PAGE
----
Thursday, September 26, 2013

Maybe Next Year, Genius

This image is from this blog.
So, yesterday, I have to say,  was a bit of a disappointment.  The list of MacArthur genius grants came out, and again, I wasn't on it.  In case you were left off this list too, the John D. and Catherine T. MacArthur Foundation(familiar names if you watch much PBS programming) awards money, known as "Genius Grants" to talented and creative people every year to invest in their work and productivity.  "Well, lots of people didn't get such a grant," you might say. And yes, only a handful of people a year have a qualified representative of a quietly filthy rich foundation tap them on the shoulder and say, "Hey you, you're lookin' smart.  I mean really smart, so how's about we give you a little dough-re-mi so that you can go off and work on something. Don't worry about expenses or anything, because you just won the smartypants lottery..." I know, I know, but still, it would have been nice, just this once.

This year's winners were especially lucky, because the stipend has gone from half a million dollars to $625,000, which is paid out in quarterly installments over five years. Somehow the words "half a million dollars" still sound like more than $625,000.  I guess the real geniuses say two thirds of a million dollars, which sounds like plenty to me.  Just the word "million" linked with the word "dollars" sounds like a lot more than any number of thousands.   I think this sort of meandering nonsense might be a sign of why the MacArthur people didn't grace me with one of their grants.

The genius grants are draped, if not shrouded, in some secrecy.  The recipients don't apply, but are nominated by an anonymous committee and then chosen by an anonymous selection panel.  The word genius makes it sound like this grant is only given to geeky nerds holed up in laboratories at the top of some university's ivory tower-- and it is given to those people, but it's given to real people too. Real talented people.  Writers, artists, dancers, poets, even philosophers get these things.  I was just reading that Jonathan Lethem, an excellent author from Brooklyn, got the call about his grant five years ago while he was at the car wash.  This is the kind of tidbit that gives me hope-- even people with dirty cars are eligible for the MacArthur grant.  Not only do you not have to do mind-boggling work in utterly unintelligible fields like theoretical physics, you can live in Brooklyn, and have a dirty car.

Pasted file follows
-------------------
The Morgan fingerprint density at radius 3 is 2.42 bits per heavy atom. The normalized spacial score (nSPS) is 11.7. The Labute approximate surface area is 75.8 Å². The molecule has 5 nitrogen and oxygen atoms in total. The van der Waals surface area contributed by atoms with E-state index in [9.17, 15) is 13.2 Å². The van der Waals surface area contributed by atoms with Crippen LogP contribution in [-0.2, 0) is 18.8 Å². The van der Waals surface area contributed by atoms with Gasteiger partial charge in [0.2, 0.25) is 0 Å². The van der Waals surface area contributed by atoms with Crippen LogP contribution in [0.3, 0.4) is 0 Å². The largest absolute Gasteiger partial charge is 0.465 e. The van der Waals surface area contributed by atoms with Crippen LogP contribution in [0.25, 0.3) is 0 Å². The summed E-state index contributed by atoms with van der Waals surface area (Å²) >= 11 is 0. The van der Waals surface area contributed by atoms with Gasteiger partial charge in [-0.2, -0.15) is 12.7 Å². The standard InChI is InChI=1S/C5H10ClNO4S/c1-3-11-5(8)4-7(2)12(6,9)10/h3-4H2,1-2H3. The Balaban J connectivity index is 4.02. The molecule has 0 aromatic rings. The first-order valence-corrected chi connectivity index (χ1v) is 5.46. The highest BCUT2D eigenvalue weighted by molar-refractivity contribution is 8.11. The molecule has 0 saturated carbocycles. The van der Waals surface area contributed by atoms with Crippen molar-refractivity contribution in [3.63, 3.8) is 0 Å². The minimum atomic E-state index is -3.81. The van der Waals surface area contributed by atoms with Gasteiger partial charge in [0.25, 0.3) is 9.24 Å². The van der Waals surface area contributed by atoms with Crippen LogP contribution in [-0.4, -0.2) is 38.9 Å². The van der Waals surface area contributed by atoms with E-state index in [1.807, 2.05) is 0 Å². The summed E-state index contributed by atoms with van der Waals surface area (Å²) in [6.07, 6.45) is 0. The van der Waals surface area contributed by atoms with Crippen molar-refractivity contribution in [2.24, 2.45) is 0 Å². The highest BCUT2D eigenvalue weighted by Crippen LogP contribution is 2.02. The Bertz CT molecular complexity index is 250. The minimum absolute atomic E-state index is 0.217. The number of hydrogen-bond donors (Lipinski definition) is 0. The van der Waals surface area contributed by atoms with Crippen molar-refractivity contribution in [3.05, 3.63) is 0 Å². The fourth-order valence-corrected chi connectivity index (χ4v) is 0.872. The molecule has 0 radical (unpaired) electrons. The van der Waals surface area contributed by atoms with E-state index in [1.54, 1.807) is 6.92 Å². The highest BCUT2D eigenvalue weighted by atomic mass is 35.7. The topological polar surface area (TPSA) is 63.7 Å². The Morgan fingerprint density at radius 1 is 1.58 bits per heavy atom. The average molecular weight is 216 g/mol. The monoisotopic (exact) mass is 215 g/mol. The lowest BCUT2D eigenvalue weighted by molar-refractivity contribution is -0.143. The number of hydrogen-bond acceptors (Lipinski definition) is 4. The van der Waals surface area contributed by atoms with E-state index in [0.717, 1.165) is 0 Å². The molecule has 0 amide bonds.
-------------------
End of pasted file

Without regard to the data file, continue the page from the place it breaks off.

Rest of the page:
This image is from here.
This years winners range in age from 32 to 60, and the oldest person to ever receive the grant was 82, meaning I am still in the running, with several good, productive years to go.  This eases the sting of the recent realization that all those lists of "20 under 30" and "30 under 40" and in just half a year, even "40 under 50" are no longer something I can aspire to.  This lifts my spirits as I swill my generic vitamin water and apply for yet another hardship deferment for my student loans.  Another oddly comforting thought:  the awards began the year I graduated high school.  Coincidence?  I prefer to think not.

The idea of the grants, as I understand it, is to give creative, talented people the opportunity to concentrate on their art/science/vocation free from the strain of having to make a living.  Yep, that's right, it's the chance to "quit your day job" if you want to.  One of this year's lucky winners, the very fine author Karen Russell, mentioned that she was happy that she would be able to stop moving from one place to another to take teaching jobs to make a living.  This is a woman who has won literary awards and spent time on the New York Times Bestseller List.  She also mentioned that she might use the money to pay for an emergency root canal, as she hadn't known how she would cover it before she got the call.  Not only is she a literary giant, she really knows how to live it up! Other recipients mention paying rent, paying student loans and paying other artists who work with them.  It seems that recognizing talent might just be good for the economy.  Maybe some other foundations will get the giving bug...

I think the only thing really standing in my way here is lack of achievement, but hey, that's still possible, right? Knowing that some MacArthur Foundation scout is out there, looking for someone to bless with this recognition can be the inspiration I need to write every day.  I've got to get to work now, so I can be ready to get the call...

1 comment:

  1. What? Lack of achievement? um.....not. You are an awsome writer my friend! Hang in there & keep writing & do not let me forget to get your autograph now because one day (soon) you will be known!!! Love ya..